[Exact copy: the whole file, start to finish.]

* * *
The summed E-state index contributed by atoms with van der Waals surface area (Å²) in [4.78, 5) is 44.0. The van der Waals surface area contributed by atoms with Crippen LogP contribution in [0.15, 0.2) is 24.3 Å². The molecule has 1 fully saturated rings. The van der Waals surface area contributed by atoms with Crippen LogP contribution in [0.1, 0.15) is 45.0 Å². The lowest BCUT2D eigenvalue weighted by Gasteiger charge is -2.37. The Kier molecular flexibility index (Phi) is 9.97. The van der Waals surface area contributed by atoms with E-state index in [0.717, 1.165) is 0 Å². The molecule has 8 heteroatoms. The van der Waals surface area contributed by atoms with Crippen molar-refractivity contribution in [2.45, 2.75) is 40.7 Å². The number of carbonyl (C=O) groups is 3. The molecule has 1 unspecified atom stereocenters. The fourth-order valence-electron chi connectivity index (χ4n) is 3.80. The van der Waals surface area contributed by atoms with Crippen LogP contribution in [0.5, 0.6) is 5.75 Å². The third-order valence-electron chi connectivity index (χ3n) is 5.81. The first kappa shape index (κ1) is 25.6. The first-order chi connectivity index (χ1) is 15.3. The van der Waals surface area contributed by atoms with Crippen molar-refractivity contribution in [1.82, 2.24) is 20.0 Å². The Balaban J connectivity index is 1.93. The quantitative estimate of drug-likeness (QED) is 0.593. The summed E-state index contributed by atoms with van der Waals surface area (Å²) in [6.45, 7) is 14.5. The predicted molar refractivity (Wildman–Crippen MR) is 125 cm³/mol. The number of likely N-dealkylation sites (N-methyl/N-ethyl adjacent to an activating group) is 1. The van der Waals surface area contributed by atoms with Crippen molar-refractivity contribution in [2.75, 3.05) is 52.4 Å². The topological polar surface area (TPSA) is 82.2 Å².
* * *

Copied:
The summed E-state index contributed by atoms with van der Waals surface area (Å²) in [4.78, 5) is 44.0. The van der Waals surface area contributed by atoms with Crippen LogP contribution in [0.15, 0.2) is 24.3 Å². The molecule has 1 fully saturated rings. The van der Waals surface area contributed by atoms with Crippen LogP contribution in [0.1, 0.15) is 45.0 Å². The lowest BCUT2D eigenvalue weighted by Gasteiger charge is -2.37. The Kier molecular flexibility index (Phi) is 9.97. The van der Waals surface area contributed by atoms with E-state index in [0.717, 1.165) is 0 Å². The molecule has 8 heteroatoms. The van der Waals surface area contributed by atoms with Crippen molar-refractivity contribution in [2.45, 2.75) is 40.7 Å². The number of carbonyl (C=O) groups is 3. The molecule has 1 unspecified atom stereocenters. The fourth-order valence-electron chi connectivity index (χ4n) is 3.80. The van der Waals surface area contributed by atoms with Crippen LogP contribution in [0.5, 0.6) is 5.75 Å². The third-order valence-electron chi connectivity index (χ3n) is 5.81. The first kappa shape index (κ1) is 25.6. The first-order chi connectivity index (χ1) is 15.3. The van der Waals surface area contributed by atoms with Crippen molar-refractivity contribution in [1.82, 2.24) is 20.0 Å². The Balaban J connectivity index is 1.93. The quantitative estimate of drug-likeness (QED) is 0.593. The summed E-state index contributed by atoms with van der Waals surface area (Å²) in [6.45, 7) is 14.5. The predicted molar refractivity (Wildman–Crippen MR) is 125 cm³/mol. The number of likely N-dealkylation sites (N-methyl/N-ethyl adjacent to an activating group) is 1. The van der Waals surface area contributed by atoms with Crippen molar-refractivity contribution in [2.75, 3.05) is 52.4 Å². The topological polar surface area (TPSA) is 82.2 Å².